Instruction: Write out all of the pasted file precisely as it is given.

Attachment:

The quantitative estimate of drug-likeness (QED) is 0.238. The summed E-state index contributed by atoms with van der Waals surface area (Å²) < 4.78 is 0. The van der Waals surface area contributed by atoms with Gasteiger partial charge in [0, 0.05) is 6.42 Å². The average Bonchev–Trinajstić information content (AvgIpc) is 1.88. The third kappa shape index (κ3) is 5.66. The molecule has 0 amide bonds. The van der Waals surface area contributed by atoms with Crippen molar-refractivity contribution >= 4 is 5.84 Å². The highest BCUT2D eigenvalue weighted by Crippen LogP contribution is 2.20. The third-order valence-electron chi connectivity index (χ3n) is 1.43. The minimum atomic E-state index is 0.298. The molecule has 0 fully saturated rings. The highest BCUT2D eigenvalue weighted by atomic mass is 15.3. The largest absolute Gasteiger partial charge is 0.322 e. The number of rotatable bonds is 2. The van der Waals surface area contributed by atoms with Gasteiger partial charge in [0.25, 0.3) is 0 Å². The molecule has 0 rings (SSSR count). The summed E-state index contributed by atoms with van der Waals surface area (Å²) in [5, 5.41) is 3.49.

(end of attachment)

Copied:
The quantitative estimate of drug-likeness (QED) is 0.238. The summed E-state index contributed by atoms with van der Waals surface area (Å²) < 4.78 is 0. The van der Waals surface area contributed by atoms with Gasteiger partial charge in [0, 0.05) is 6.42 Å². The average Bonchev–Trinajstić information content (AvgIpc) is 1.88. The third kappa shape index (κ3) is 5.66. The molecule has 0 amide bonds. The van der Waals surface area contributed by atoms with Crippen molar-refractivity contribution >= 4 is 5.84 Å². The highest BCUT2D eigenvalue weighted by Crippen LogP contribution is 2.20. The third-order valence-electron chi connectivity index (χ3n) is 1.43. The minimum atomic E-state index is 0.298. The molecule has 0 fully saturated rings. The highest BCUT2D eigenvalue weighted by atomic mass is 15.3. The largest absolute Gasteiger partial charge is 0.322 e. The number of rotatable bonds is 2. The van der Waals surface area contributed by atoms with Gasteiger partial charge in [0.25, 0.3) is 0 Å². The molecule has 0 rings (SSSR count). The summed E-state index contributed by atoms with van der Waals surface area (Å²) in [5, 5.41) is 3.49.